#6

I absolutely hear you Cristina. I have been travelling this road quite a bit longer than you :grin: with some creative ebbs and flows. I still don’t quite know why I keep doing it as I really dislike that endless tweaking part of the process… that ratio of perspiration to inspiration. I have paid people to produce my stuff, with a wide range of results. It’s what led me to learn to do my own thing. I don’t actually know that there is an answer… it’s just a crazy compulsion perhaps?


#7

I can absolutely relate to this, as I would imagine be the case with most musicians who like to take a hands on/DIY approach to their songwriting.
I’ve lost count of the amount of times of gone through this soul sucking agony of writing/performing all the parts, only to have to turn around and then play producer to try and make your music sound the way you envisioned, and how much of a drain this can be on your creativity, and much of the time, especially earlier on in the learning phase, probably doing more harm than good (as was my case anyway).
The one and only time I decided to throw a LOT of money at an online mix engineer after going through these same frustrations you’re talking about now I was utterly disappointed with the final results, and ended up redoing it myself anyway.
As far as I can see, you’ve got 3 options, number 1 being, you spend lots of money to have a “professional” do all the heavy lifting in regards to production and hope that he/she manages to encapsulate your creative vision in the mix. Unfortunately this simply isn’t and option for most indie artists with a zero budget and (as you know) there’s still no guarantee you’re going to be happy with the final results.
The second option is to persevere, suck it up and go down the DIY road, saving yourself a sh*tload of money whilst simultaneously doubling your workload.
I promise, as your ears develop, and you find ways to streamline the whole process e.g creating templates in your DAW and rough mixing as you write, can take a lot of the burden off once the tracking is complete. The problem(s) with this approach is that is does take a lot of time to train your ears, learning how to correctly and efficiently use the tools at your disposal, as well as the already mentioned extra workload post-writing.
The third option is to find like-minded individuals, whether they be musicians or engineers who share and understand your creative visions on communities such as this who are willing to work with you to help in those areas such as mixing and mastering in a collaborative capacity.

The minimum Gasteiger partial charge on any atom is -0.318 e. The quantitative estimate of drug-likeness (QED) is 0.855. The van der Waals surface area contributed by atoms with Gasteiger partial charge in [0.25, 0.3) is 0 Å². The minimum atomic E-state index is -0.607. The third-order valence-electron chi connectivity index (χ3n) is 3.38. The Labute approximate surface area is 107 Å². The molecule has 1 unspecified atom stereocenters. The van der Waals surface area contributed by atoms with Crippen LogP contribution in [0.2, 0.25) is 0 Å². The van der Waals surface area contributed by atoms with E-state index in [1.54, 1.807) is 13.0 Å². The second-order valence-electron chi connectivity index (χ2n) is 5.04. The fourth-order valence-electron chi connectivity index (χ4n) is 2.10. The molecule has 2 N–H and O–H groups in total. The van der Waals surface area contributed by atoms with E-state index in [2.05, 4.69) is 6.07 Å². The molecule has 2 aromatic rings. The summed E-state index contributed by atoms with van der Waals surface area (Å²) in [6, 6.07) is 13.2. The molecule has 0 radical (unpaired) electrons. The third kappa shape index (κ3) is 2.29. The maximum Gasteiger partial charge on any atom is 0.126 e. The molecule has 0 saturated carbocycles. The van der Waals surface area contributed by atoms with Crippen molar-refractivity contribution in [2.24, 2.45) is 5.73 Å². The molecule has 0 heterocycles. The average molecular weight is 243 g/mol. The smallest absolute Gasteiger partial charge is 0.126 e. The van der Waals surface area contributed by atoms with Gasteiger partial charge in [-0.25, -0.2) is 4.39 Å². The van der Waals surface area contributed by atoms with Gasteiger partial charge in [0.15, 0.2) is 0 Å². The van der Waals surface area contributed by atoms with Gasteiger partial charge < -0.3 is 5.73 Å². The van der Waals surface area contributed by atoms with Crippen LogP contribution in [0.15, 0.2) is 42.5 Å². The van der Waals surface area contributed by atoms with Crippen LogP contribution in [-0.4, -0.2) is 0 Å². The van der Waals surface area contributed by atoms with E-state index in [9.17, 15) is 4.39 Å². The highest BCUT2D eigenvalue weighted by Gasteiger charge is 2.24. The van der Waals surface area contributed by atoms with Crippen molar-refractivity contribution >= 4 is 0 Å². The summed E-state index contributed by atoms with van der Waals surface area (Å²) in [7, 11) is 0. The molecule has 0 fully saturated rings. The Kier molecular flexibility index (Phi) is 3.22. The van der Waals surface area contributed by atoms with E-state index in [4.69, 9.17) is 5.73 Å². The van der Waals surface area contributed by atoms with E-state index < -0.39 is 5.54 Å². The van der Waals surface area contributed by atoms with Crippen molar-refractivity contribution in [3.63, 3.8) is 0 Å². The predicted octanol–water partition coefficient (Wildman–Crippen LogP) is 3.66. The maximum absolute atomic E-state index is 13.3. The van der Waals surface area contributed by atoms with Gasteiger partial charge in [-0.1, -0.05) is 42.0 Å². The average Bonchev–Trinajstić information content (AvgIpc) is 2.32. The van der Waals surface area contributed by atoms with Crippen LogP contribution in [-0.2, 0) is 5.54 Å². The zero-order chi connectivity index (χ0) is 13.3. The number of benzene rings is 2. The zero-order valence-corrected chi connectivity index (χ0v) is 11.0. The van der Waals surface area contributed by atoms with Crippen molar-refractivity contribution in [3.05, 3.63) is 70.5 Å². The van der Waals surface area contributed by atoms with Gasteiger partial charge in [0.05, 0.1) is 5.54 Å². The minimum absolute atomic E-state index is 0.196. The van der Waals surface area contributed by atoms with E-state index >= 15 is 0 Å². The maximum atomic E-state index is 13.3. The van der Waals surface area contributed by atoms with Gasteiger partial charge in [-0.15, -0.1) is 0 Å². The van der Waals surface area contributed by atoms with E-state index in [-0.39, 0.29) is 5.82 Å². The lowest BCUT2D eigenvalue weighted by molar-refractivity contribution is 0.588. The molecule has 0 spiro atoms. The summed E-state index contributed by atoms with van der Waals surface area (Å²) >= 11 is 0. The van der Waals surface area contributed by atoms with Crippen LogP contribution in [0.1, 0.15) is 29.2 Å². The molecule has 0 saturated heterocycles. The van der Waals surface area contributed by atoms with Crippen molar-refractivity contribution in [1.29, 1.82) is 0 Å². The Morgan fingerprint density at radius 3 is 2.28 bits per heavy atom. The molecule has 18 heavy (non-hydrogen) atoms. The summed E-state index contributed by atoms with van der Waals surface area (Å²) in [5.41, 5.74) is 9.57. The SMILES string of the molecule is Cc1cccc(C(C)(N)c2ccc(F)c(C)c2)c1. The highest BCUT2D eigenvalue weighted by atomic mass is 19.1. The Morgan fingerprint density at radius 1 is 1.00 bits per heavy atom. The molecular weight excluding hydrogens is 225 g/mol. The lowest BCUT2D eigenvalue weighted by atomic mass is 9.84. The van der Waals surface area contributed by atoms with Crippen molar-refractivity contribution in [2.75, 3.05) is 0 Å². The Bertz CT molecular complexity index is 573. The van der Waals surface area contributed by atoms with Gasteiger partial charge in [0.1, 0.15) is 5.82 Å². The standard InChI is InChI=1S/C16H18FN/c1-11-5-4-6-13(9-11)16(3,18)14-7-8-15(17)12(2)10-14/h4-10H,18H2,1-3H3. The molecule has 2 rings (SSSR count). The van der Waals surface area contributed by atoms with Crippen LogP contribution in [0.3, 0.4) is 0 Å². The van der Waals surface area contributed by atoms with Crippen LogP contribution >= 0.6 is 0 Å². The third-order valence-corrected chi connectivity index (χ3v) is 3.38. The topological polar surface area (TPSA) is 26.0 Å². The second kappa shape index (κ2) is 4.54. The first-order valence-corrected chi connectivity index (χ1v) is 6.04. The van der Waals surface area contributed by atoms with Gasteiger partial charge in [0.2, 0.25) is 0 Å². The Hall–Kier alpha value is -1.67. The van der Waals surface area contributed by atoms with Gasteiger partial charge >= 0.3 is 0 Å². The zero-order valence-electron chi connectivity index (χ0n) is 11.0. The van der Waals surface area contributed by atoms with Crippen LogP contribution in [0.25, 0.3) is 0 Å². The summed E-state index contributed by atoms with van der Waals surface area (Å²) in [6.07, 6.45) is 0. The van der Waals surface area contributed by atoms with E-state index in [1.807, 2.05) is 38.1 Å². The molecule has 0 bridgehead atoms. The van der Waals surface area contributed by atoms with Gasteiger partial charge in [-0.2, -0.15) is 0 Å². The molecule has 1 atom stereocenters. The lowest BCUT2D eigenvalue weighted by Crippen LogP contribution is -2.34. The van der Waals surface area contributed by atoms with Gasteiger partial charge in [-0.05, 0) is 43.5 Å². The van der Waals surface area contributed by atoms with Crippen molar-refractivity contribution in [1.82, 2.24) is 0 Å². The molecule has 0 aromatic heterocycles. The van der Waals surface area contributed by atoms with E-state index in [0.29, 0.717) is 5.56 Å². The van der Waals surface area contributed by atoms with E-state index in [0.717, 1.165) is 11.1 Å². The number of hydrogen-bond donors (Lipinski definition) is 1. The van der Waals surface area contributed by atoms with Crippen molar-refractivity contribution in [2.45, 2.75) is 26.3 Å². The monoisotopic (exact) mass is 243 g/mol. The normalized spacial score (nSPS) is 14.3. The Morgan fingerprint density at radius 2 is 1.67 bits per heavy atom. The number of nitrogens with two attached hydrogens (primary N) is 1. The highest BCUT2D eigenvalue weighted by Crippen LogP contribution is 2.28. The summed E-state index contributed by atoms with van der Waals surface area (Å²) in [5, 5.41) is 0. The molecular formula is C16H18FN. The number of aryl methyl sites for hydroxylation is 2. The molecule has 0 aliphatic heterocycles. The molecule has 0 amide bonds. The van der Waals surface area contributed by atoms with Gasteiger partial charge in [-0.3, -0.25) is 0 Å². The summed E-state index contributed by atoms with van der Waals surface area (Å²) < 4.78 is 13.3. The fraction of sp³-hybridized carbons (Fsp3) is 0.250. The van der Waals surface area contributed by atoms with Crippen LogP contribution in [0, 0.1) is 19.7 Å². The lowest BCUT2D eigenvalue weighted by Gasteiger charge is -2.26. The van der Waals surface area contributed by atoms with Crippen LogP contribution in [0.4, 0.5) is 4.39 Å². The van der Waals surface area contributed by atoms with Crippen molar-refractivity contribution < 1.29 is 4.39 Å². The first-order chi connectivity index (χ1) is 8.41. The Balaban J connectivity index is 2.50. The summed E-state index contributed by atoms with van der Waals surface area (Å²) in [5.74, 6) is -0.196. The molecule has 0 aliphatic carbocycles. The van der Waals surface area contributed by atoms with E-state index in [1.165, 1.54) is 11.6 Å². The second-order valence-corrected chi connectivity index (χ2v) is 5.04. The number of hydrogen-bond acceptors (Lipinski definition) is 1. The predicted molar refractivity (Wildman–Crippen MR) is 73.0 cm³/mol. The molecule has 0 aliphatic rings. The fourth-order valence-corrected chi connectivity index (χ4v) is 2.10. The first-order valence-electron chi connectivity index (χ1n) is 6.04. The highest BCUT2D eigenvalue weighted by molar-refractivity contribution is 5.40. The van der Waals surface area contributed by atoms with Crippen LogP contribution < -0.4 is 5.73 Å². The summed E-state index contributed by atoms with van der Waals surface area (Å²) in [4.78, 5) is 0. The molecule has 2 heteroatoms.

I probably haven’t told you anything you didn’t already know, but I can definitely feel your pain and understand the frustration.


#8

You write and perform great music, so you have the hardest part covered. As you stated above, production and mixing don’t excite you like writing and performing. By the way, you are producing as you are writing and performing, since you are arranging the song and steering it where it should go.
Here’s the question I’ve asked myself: how long would it take me to acquire the skill needed to present my stuff in the best light possible? Being dead honest with myself my conclusion was more time than I would have to devote to it.
If you are in the same boat, consider how much time you would spend to properly mix and produce your music to where you felt it was truly representative of your vision for it. If you were to spend one tenth of that time seeking out a great collaboration with someone who has the skill you need to develop, and that listens to you, you have saved a ton of time and stress that can be devoted to making more music. At that point, the decision becomes a monetary one, but trust me, there are a lot great people who don’t have a big name who would be willing to help you that can make it sound like a big deal production. The difference is those people have spent the time and effort in different facets of music than you have, so take advantage of that, while they are wishing they could sing and play like you. It is all about finding a person you click with, and also knowing enough about what you want that you can give that person real reference points to guide them.
Based on your past experience, you should also have an agreement that some portion of the final payment for services only happens when you are satisfied, but you would probably only need that for the first project if you find someone who truly wants to collaborate.
Good luck, keep plugging away.


#9

@Jonathan I hear what you’re saying. It’s giving me a lot to think about. I realize that probably the biggest reason I don’t want to work with other people is that I’m scared.

In high school I left my hair messy, wore baggy clothes and didn’t wear makeup. This was all to avoid maybe finding out that I wasn’t pretty. If I didn’t even try, who could fault me for looking like crap?

This feels similar. I am really trying, but I still have the excuse of being a one woman show. A ton of negative thoughts and insecurities come up when I think about working with a producer. They’re pretty overwhelming. No wonder I find it more appealing to put in the work than face those.